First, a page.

An organization that believes in the power of the animal/human bond to break the cycle of violence will celebrate its new home in South Surrey at a gala event Sept. 12.
Semiahmoo Animal League Inc. took possession of the four-acre property in December, transforming its outbuildings and grounds into a haven for rescued farm animals and at-risk children.
“It’s beautiful,” SALI founder and executive director Keryn Denroche said this week of the property, as she took in the freshly painted red barn, stable and chicken coop, new picket fences and a flourishing garden.
“By us leasing this property, we’ve got so much more potential.”
SALI was created in 2008, and, three years later, began offering programs for children aged three to 12 who have been exposed to some sort of risk or trauma, or are in danger of failing in school.
The children – who attend by referral only – come for one hour per week for eight weeks. Each is paired with a SALI volunteer, and participates in one animal-assisted and one garden-focused activity per visit.
The opportunities are often simple, and can range from working in the garden to feeding the animals or cleaning their enclosures. The key, said Denroche, is the tasks are purpose-driven; they teach the children that they can contribute in a positive way, and that what they do matters.
In return, the animals give the children unconditional love and acceptance – something some of them rarely experience.
“They feel so good about themselves when they’re done,” said Denroche. “They get what they need from a chicken – someone that doesn’t care that they’re short, that they have a stutter…”
Other animals on the farm – on 176 Street not far from Surrey Fire Hall 14 – include horses Chase and Badger, five cats and eight rabbits.
Program director Chris Mayworm said many of the children referred by the Surrey School District are struggling simply because they learn differently than their peers, and act out as a result of that.
At the farm, they can just be themselves.
Mayworm said one teacher told her the program was the first time that adults outside of school were treating the students as regular kids – and they responded in kind.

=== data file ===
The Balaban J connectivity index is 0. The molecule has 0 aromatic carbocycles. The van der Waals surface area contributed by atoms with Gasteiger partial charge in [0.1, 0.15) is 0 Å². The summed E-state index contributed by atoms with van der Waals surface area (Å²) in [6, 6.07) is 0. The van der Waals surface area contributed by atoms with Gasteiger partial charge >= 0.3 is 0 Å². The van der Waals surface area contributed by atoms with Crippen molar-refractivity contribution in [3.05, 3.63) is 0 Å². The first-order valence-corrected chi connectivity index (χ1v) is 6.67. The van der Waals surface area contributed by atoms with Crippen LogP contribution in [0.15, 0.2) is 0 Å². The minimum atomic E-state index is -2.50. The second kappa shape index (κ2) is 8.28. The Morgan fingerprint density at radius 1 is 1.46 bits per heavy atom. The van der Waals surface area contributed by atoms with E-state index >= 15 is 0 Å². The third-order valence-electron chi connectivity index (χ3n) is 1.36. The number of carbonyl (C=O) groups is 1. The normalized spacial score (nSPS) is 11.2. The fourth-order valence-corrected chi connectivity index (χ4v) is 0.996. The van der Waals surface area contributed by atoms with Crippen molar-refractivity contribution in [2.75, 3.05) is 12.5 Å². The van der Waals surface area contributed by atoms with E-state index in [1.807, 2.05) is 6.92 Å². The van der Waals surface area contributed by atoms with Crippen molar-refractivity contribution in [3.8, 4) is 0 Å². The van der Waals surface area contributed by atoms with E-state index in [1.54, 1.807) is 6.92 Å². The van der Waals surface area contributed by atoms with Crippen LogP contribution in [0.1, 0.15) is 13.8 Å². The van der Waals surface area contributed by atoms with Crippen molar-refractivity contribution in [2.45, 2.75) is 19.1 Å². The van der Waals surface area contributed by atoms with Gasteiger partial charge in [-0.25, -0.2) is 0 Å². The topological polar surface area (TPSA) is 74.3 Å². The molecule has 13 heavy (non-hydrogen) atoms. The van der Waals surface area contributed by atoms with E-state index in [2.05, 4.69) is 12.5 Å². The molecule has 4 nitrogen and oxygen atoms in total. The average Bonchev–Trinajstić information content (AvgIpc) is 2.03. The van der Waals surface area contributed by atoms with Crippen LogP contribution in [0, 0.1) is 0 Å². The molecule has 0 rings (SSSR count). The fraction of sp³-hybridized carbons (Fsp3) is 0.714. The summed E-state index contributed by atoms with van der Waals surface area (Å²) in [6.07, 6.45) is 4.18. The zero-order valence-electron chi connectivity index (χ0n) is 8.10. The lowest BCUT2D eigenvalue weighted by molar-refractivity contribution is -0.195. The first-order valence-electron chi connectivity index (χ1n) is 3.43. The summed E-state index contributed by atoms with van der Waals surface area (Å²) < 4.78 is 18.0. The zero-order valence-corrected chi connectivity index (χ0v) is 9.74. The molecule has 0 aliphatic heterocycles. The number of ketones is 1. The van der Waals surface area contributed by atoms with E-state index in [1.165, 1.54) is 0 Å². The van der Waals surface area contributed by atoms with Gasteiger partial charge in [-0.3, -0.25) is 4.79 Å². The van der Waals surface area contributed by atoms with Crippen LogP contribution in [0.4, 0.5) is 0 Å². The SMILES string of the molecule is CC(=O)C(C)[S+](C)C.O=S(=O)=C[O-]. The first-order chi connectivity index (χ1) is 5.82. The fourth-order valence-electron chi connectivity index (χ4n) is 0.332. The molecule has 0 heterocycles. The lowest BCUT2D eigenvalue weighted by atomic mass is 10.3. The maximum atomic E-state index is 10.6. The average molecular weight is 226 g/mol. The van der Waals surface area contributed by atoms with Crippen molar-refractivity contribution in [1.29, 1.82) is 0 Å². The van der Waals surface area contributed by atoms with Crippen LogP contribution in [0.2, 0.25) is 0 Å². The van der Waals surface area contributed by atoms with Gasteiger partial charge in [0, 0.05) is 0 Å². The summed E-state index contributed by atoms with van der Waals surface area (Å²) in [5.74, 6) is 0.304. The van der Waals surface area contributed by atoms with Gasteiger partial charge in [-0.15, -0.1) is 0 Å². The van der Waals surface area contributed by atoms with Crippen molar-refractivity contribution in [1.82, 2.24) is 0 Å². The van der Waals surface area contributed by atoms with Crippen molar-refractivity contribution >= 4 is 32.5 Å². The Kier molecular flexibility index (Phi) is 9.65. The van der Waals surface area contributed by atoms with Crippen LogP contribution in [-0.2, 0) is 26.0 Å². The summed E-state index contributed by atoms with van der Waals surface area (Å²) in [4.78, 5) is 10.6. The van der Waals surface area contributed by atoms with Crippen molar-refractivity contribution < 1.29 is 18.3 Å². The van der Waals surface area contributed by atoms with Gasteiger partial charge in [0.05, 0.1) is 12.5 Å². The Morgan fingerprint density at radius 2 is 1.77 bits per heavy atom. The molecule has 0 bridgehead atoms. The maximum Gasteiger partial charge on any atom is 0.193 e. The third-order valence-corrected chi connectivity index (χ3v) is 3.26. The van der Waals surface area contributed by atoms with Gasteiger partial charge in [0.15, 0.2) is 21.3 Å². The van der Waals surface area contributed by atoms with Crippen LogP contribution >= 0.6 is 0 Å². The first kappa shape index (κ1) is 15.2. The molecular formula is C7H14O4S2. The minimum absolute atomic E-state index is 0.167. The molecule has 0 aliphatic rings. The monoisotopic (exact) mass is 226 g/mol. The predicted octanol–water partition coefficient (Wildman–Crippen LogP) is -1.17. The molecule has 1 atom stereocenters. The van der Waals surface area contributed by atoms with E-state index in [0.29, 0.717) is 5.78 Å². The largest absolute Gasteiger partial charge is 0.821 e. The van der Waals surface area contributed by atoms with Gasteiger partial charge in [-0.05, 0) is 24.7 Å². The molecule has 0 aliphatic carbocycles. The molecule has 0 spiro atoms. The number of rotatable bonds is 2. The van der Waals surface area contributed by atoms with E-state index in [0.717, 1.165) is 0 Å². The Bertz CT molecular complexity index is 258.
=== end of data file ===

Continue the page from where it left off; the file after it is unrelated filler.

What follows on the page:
“They run, they jump, they laugh, they smile,” Mayworm said.
One boy who was described in reports as a danger to animals because of an accident involving a puppy, was “the most gentlest, sensitive boy to all of the animals” when he was at the farm, she said.
“Once a week for eight weeks, he got a totally different message about who he is.
“We really believe it just takes that one person to say, you are of value.”
Volunteer Corie Ladouceur agreed, describing the difference she saw in the children she’s worked with through the program as “amazing.”
“All of them are so different and it benefits them in so many ways,” said Ladouceur, 18.
“It definitely solidified that I want to work with kids and animals.”
Denroche said the Sept. 12 Black Tails & Boots Gala is an opportunity for the public to see and feel what SALI is about firsthand.
In addition to seeing the results of efforts by the “army” of volunteers who helped clean and renovate the property – including from Telus, Home Depot and Semiahmoo Rotary – gala guests will be treated to a gourmet dinner, and have the opportunity to meet the people and animals of SALI. Other highlights of the evening are to include live music, cocktails, farm tours and photos with SALI’s four-legged therapists.
The gala is the organization’s biggest fundraiser, and all proceeds will benefit the children’s programs and animal care.
Last year, it generated $20,000, and Denroche and Mayworm are hoping this year’s event will surpass that.
Denroche said sponsorship opportunities are still available; as well, they are still looking for a few more auction items.
For more information and tickets, visit sali.ca. To learn about volunteer opportunities at SALI, visit www.sali.ca/get-involved/volunteer, email email@example.com or call 604-657-2957.